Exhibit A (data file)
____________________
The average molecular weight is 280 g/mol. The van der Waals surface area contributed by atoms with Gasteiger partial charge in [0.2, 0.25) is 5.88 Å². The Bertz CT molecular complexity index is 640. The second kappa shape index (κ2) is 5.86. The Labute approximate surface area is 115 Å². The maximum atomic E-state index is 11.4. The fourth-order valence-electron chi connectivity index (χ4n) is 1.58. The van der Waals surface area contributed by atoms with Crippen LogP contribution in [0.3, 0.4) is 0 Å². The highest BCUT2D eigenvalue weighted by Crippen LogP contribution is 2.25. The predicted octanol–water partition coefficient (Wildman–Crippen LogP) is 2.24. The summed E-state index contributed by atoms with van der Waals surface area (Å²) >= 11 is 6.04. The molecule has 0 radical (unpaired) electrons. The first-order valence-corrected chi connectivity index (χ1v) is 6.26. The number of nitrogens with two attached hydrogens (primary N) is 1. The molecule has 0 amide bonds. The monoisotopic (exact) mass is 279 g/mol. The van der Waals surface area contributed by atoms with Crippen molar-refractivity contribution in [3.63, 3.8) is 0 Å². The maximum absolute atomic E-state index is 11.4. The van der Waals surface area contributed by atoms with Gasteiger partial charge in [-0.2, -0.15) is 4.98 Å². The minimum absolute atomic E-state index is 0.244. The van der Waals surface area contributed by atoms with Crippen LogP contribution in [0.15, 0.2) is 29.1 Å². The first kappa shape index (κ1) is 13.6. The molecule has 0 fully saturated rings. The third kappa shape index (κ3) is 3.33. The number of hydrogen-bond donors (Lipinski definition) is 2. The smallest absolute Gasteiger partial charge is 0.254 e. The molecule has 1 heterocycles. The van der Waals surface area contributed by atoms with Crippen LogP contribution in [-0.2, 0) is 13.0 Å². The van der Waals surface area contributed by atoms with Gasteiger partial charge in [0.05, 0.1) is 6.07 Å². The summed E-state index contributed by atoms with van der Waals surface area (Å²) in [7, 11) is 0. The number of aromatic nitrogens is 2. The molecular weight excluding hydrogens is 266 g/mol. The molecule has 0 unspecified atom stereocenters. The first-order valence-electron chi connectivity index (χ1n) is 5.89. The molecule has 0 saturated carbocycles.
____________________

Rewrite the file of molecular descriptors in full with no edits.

The average molecular weight is 280 g/mol. The van der Waals surface area contributed by atoms with Gasteiger partial charge in [0.2, 0.25) is 5.88 Å². The Bertz CT molecular complexity index is 640. The second kappa shape index (κ2) is 5.86. The Labute approximate surface area is 115 Å². The maximum atomic E-state index is 11.4. The fourth-order valence-electron chi connectivity index (χ4n) is 1.58. The van der Waals surface area contributed by atoms with Crippen LogP contribution in [0.3, 0.4) is 0 Å². The highest BCUT2D eigenvalue weighted by Crippen LogP contribution is 2.25. The predicted octanol–water partition coefficient (Wildman–Crippen LogP) is 2.24. The summed E-state index contributed by atoms with van der Waals surface area (Å²) >= 11 is 6.04. The molecule has 0 radical (unpaired) electrons. The first-order valence-corrected chi connectivity index (χ1v) is 6.26. The number of nitrogens with two attached hydrogens (primary N) is 1. The molecule has 0 amide bonds. The monoisotopic (exact) mass is 279 g/mol. The van der Waals surface area contributed by atoms with Crippen molar-refractivity contribution in [3.63, 3.8) is 0 Å². The maximum absolute atomic E-state index is 11.4. The van der Waals surface area contributed by atoms with Gasteiger partial charge in [-0.2, -0.15) is 4.98 Å². The minimum absolute atomic E-state index is 0.244. The van der Waals surface area contributed by atoms with Crippen LogP contribution in [0.15, 0.2) is 29.1 Å². The first kappa shape index (κ1) is 13.6. The molecule has 0 fully saturated rings. The third kappa shape index (κ3) is 3.33. The number of hydrogen-bond donors (Lipinski definition) is 2. The smallest absolute Gasteiger partial charge is 0.254 e. The molecule has 1 heterocycles. The van der Waals surface area contributed by atoms with Crippen LogP contribution in [-0.2, 0) is 13.0 Å². The van der Waals surface area contributed by atoms with Gasteiger partial charge in [0.05, 0.1) is 6.07 Å². The summed E-state index contributed by atoms with van der Waals surface area (Å²) in [7, 11) is 0. The number of aromatic nitrogens is 2. The molecular weight excluding hydrogens is 266 g/mol. The molecule has 0 unspecified atom stereocenters. The first-order valence-electron chi connectivity index (χ1n) is 5.89. The molecule has 0 saturated carbocycles.